The rich usually imagine that, if they do not physically rob the poor, they are committing no sin. But the sin of the rich consists in not sharing their wealth with the poor. In fact, the rich person who keeps all his wealth for himself is committing a form of robbery.
These are challenging words. But after all, they are addressed to the rich, are they not? Indeed. And who are the rich? Our instinct might be to imagine that they are simply those who have more than us, but this temptation should probably be resisted in favor of a different metric. Most of us live lives of modest comfort, but the testimony of Saint Basil the Great is anything but comforting in this matter.
The bread which you do not use is the bread of the hungry. The garment hanging in your wardrobe is the garment of the one who is naked. The shoes you do not wear are the shoes of one who is barefoot. The money you keep locked away is the money of the poor.
If we begin to suspect that almsgiving might be more appropriately viewed though the lens of repentance, then we might have to challenge the perspective that the amount we give in alms is immaterial. This point is illustrated through the following incident:
And He looked up and saw the rich putting their gifts into the treasury, and He saw also a certain poor widow putting in two mites. So He said, “Truly I say to you that this poor widow has put in more than all: for all these out of their abundance have put in offerings for God, but she out of her poverty put in all the livelihood she had” (Luke 21:1-4).
Why would Jesus say such a thing? Surely the rich gave substantially more than the poor widow. Perhaps it is worth considering that while giving to charity tends to find the gift’s virtue directly proportional to the size of the gift, there exists another paradigm. What if the virtue of our almsgiving lie not in how much we give, but in how little we retain?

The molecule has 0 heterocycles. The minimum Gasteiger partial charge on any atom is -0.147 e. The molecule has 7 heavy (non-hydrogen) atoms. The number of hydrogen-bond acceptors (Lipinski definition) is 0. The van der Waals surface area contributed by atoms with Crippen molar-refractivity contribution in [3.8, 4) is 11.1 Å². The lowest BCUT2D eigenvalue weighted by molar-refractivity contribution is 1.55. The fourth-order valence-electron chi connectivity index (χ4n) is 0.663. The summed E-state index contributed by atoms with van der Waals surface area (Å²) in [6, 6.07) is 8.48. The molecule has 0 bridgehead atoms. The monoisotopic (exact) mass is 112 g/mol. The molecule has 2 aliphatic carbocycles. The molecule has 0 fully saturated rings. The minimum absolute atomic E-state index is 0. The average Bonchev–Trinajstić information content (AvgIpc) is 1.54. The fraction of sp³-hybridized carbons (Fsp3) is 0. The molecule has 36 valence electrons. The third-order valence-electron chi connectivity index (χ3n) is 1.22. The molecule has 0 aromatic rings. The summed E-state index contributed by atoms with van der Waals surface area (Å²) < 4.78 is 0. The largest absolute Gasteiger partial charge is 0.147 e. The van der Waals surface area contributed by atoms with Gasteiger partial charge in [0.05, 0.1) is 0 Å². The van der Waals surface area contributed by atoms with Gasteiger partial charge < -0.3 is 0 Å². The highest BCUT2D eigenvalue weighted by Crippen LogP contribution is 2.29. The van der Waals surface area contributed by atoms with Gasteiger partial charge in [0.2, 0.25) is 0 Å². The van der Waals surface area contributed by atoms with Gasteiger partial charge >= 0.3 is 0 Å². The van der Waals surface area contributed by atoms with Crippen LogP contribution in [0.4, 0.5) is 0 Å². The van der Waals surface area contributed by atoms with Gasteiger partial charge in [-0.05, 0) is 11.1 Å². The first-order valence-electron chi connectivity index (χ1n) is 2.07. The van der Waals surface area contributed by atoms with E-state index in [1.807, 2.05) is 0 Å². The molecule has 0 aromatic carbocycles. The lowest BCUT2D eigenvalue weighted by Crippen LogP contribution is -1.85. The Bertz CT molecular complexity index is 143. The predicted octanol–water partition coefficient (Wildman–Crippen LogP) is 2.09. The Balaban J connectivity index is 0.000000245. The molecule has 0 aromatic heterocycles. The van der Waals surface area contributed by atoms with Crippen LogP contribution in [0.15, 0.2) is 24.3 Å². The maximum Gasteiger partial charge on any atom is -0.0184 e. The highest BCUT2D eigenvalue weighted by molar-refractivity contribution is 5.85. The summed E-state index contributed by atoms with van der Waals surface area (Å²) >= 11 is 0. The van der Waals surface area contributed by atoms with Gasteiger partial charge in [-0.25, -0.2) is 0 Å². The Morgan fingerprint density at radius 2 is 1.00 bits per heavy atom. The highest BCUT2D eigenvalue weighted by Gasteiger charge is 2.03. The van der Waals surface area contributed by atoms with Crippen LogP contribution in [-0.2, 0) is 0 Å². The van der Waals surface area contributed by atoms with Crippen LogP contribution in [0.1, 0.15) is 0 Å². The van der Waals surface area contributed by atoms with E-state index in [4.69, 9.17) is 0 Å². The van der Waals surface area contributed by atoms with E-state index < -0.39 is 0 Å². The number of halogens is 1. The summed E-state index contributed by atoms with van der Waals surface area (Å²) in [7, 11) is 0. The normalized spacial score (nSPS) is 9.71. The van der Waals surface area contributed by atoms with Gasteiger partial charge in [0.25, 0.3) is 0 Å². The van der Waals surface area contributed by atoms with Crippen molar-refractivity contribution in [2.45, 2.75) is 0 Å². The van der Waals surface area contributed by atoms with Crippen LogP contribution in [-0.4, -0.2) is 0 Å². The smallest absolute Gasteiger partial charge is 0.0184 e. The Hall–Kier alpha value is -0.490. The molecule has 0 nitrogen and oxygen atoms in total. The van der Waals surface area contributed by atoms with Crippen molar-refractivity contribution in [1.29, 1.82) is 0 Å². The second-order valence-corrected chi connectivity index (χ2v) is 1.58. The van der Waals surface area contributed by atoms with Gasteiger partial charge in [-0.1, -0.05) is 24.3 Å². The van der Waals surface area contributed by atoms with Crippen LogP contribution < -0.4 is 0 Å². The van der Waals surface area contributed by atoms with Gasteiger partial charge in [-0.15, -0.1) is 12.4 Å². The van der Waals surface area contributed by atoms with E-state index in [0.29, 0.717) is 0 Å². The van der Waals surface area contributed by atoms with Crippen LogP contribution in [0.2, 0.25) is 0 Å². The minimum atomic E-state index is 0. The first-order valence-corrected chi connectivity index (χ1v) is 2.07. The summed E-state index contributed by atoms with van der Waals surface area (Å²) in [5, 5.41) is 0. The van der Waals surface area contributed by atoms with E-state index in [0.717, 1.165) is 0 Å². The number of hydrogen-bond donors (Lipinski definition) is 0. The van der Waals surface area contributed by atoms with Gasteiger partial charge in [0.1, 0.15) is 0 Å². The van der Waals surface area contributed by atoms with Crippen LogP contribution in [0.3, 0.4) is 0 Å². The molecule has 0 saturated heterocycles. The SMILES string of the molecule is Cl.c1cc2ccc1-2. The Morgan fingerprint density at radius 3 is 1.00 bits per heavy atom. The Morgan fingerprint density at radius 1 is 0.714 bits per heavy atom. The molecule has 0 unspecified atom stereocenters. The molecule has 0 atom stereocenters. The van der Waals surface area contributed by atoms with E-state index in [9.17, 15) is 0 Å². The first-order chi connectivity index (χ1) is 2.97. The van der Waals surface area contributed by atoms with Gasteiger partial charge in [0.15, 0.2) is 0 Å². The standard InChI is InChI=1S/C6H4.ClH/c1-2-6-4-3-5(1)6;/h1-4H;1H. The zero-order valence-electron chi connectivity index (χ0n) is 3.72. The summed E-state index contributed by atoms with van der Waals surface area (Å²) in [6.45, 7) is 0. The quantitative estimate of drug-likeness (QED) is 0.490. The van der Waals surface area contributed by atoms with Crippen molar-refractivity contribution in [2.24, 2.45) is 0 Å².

Finally, as the emphasis of giving to charity is on the need of the other, it can all-too-easily obscure our own need—our need to love our neighbors as ourselves. When we read the harrowing account of the Son of Man’s judgment of works, we quickly realize that it is we who are in need.
“Lord, when did we see you hungry or thirsty or a stranger or naked or sick or in prison, and did not minister to you?” Then He will answer them, saying, “Assuredly, I say to you, inasmuch as you did not do it to one of the least of these, you did not do it to Me.” And these will go away into everlasting punishment …” (Matthew 25:44-46).
Those in this teaching who failed to give alms, those who failed to feed the hungry, clothe the naked, welcome the stranger, etc., were cast away from the Lord forever. In light of this, it is evident that there exists a mysterious link between our eternal relation to Christ and our relation to almsgiving.
Saint Isaac of Nineveh points out our profound need to give alms when he asks us to “Love the poor that through them you might find mercy.” And Saint Chrysostom reminds us why this is so: “If you want to honor Christ, do it when you see Him naked, in the person of the poor.” This is to say that when we give alms, we are encountering Christ and bestowing on Him a blessing. However, whenever we encounter Christ, it is ultimately we who are blessed.
All this talk of repentance is a sobering, even disconcerting message to hear during Advent, a time when as a people we do our best to focus on the joy of the season. But even this assessment—that the message is a hard one to hear—assumes the viewpoint of those who have more than they need. For those mired in destitution, this message of repentance—and its fruit of giving alms—is truly a most joyous component of the good news that Jesus came to preach to the poor.